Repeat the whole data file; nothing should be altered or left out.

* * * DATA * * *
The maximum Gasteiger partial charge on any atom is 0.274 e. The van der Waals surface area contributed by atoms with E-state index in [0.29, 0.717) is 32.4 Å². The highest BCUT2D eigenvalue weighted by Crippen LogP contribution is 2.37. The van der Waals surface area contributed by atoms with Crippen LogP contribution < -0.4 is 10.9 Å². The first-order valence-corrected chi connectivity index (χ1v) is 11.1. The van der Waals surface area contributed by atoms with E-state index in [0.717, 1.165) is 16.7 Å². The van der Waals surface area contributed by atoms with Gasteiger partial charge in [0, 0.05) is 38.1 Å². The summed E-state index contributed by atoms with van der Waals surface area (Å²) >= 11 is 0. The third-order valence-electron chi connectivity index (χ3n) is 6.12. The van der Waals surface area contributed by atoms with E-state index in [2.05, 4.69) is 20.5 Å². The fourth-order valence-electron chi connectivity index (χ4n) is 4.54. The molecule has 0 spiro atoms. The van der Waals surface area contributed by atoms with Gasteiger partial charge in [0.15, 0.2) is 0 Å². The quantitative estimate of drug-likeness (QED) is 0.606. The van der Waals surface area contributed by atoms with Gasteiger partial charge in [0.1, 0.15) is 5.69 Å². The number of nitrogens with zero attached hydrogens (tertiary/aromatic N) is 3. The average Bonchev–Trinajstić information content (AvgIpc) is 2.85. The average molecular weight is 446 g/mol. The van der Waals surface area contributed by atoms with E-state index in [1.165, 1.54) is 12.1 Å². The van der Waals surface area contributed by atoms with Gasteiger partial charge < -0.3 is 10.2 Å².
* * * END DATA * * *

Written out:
The maximum Gasteiger partial charge on any atom is 0.274 e. The van der Waals surface area contributed by atoms with E-state index in [0.29, 0.717) is 32.4 Å². The highest BCUT2D eigenvalue weighted by Crippen LogP contribution is 2.37. The van der Waals surface area contributed by atoms with Crippen LogP contribution < -0.4 is 10.9 Å². The first-order valence-corrected chi connectivity index (χ1v) is 11.1. The van der Waals surface area contributed by atoms with E-state index in [0.717, 1.165) is 16.7 Å². The van der Waals surface area contributed by atoms with Gasteiger partial charge in [0, 0.05) is 38.1 Å². The summed E-state index contributed by atoms with van der Waals surface area (Å²) >= 11 is 0. The third-order valence-electron chi connectivity index (χ3n) is 6.12. The van der Waals surface area contributed by atoms with E-state index in [2.05, 4.69) is 20.5 Å². The fourth-order valence-electron chi connectivity index (χ4n) is 4.54. The molecule has 0 spiro atoms. The van der Waals surface area contributed by atoms with Gasteiger partial charge in [0.15, 0.2) is 0 Å². The quantitative estimate of drug-likeness (QED) is 0.606. The van der Waals surface area contributed by atoms with Gasteiger partial charge in [0.1, 0.15) is 5.69 Å². The number of nitrogens with zero attached hydrogens (tertiary/aromatic N) is 3. The average Bonchev–Trinajstić information content (AvgIpc) is 2.85. The average molecular weight is 446 g/mol. The van der Waals surface area contributed by atoms with E-state index in [1.165, 1.54) is 12.1 Å². The van der Waals surface area contributed by atoms with Gasteiger partial charge < -0.3 is 10.2 Å².